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History of Wine
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History of Wine

Researchers have found archaeobotanical and archeological evidence that the modern Georgia is where the first grape wine and viniculture were developed. Development of wine in other places is thought to have developed in much later period. However, the earliest proof of the existence of drink made of fermented grape points to China circa 7000 BC. The earliest winery can be found in Areni-1 winery in Armenia, which is thought to be at least 6100 years old. Archeologists published a report in 2003 stating that in China during the first years of the seventh millennium BC, grapes were mixed with rice to make alcoholic beverage.

The development of wine culture in the West can be attributed to the Phoenician people. Phoenicians spread out of Palestine, Lebanon, and Syria and brought with them the tradition of fermenting grapes. Writings by Homer (8th century BC) and Alkman (7th century BC) contain references to wine. There were 36 wine amphoras found in King Tutankhamun;s tomb. Wine traces can also be found in area that is China today, all of which are thought to be originating from either the second or the first millennia BC.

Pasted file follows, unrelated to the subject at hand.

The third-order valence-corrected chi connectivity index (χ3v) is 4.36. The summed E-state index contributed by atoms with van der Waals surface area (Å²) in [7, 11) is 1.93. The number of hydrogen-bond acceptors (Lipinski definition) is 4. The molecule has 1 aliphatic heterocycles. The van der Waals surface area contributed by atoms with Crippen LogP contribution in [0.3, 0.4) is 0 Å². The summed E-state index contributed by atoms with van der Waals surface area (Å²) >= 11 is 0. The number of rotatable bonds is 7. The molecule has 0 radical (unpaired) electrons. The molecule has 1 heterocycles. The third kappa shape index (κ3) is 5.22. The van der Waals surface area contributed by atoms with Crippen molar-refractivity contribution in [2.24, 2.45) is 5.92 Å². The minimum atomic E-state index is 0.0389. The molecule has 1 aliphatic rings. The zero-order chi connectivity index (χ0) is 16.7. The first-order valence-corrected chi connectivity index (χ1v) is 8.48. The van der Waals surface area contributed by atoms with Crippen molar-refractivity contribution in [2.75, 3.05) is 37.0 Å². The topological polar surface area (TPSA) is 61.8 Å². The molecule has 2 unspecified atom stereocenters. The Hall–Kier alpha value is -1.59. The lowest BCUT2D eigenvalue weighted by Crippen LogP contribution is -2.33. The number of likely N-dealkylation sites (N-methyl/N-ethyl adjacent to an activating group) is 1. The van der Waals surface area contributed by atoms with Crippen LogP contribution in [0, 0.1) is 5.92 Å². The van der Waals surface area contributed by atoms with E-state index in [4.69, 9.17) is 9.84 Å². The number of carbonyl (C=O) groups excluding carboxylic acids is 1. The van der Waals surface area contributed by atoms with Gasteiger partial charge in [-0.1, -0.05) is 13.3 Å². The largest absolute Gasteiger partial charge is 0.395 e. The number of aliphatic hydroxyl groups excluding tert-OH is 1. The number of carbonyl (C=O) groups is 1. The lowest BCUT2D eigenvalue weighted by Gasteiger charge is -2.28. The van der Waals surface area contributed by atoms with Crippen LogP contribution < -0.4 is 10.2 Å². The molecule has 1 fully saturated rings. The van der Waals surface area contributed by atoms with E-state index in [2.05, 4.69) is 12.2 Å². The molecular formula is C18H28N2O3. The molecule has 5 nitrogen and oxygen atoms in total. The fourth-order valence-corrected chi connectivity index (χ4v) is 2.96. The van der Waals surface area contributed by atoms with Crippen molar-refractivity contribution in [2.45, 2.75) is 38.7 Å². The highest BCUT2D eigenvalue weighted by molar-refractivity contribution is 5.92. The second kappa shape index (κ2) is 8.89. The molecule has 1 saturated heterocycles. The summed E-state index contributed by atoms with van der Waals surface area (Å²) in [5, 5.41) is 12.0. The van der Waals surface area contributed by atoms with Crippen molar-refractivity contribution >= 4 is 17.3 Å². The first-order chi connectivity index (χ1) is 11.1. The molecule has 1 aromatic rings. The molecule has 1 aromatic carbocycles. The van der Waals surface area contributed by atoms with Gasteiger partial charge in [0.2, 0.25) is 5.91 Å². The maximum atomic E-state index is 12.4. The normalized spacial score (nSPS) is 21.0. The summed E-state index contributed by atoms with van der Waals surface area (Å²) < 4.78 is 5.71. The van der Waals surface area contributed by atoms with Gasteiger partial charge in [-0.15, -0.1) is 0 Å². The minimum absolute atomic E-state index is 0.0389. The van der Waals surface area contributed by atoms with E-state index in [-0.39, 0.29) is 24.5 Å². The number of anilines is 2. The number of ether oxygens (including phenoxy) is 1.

In India, the earliest mention of wines comes from Chanakya’s writings from the late 4th century BC, in which the chief minister of Emperor Chandragupta Maurya condemned the consumption of alcohol. The ancient Romans decided that establishing vineyards in military posts was a better idea because, this way, wine can be produced locally instead of being shipped. Some of these posts later developed into towns famous for their wine production. The Romans also found out that empty wine vessels containing burning sulfur candles result in vessels that are free from vinegar smell and keep them fresh. The Roman Catholic Church allowed use of wine in medieval Europe as wine is required for the Mass.